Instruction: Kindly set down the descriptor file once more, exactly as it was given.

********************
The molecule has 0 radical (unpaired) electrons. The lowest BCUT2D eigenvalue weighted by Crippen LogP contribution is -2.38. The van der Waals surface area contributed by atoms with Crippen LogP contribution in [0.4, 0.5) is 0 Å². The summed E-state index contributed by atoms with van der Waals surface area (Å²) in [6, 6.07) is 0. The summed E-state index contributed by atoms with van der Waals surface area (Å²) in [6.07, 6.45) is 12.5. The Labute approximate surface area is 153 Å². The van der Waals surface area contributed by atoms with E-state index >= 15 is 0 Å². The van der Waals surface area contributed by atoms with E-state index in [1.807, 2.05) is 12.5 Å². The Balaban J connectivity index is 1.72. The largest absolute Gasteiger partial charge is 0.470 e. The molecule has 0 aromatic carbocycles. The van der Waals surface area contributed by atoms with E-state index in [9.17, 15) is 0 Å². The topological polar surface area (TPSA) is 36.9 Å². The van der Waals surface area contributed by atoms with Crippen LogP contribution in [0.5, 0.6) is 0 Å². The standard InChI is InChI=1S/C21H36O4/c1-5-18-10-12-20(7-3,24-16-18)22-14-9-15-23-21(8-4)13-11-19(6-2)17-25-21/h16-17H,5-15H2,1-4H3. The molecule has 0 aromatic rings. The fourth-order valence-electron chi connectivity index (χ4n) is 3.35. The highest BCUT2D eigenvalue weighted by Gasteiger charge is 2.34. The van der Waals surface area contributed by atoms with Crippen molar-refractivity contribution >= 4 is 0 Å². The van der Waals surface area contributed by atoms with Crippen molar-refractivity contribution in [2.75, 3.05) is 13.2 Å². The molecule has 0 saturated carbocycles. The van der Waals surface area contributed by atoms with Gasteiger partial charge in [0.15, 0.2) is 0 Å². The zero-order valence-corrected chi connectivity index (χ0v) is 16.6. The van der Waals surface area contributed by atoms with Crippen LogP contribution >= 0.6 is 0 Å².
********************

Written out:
The molecule has 0 radical (unpaired) electrons. The lowest BCUT2D eigenvalue weighted by Crippen LogP contribution is -2.38. The van der Waals surface area contributed by atoms with Crippen LogP contribution in [0.4, 0.5) is 0 Å². The summed E-state index contributed by atoms with van der Waals surface area (Å²) in [6, 6.07) is 0. The summed E-state index contributed by atoms with van der Waals surface area (Å²) in [6.07, 6.45) is 12.5. The Labute approximate surface area is 153 Å². The van der Waals surface area contributed by atoms with E-state index >= 15 is 0 Å². The van der Waals surface area contributed by atoms with E-state index in [1.807, 2.05) is 12.5 Å². The Balaban J connectivity index is 1.72. The largest absolute Gasteiger partial charge is 0.470 e. The molecule has 0 aromatic carbocycles. The van der Waals surface area contributed by atoms with E-state index in [9.17, 15) is 0 Å². The topological polar surface area (TPSA) is 36.9 Å². The van der Waals surface area contributed by atoms with Crippen LogP contribution in [0.5, 0.6) is 0 Å². The standard InChI is InChI=1S/C21H36O4/c1-5-18-10-12-20(7-3,24-16-18)22-14-9-15-23-21(8-4)13-11-19(6-2)17-25-21/h16-17H,5-15H2,1-4H3. The molecule has 0 aromatic rings. The fourth-order valence-electron chi connectivity index (χ4n) is 3.35. The highest BCUT2D eigenvalue weighted by Gasteiger charge is 2.34. The van der Waals surface area contributed by atoms with Crippen molar-refractivity contribution >= 4 is 0 Å². The van der Waals surface area contributed by atoms with Crippen molar-refractivity contribution in [2.75, 3.05) is 13.2 Å². The molecule has 0 saturated carbocycles. The van der Waals surface area contributed by atoms with Gasteiger partial charge in [0.15, 0.2) is 0 Å². The zero-order valence-corrected chi connectivity index (χ0v) is 16.6. The van der Waals surface area contributed by atoms with Crippen LogP contribution >= 0.6 is 0 Å².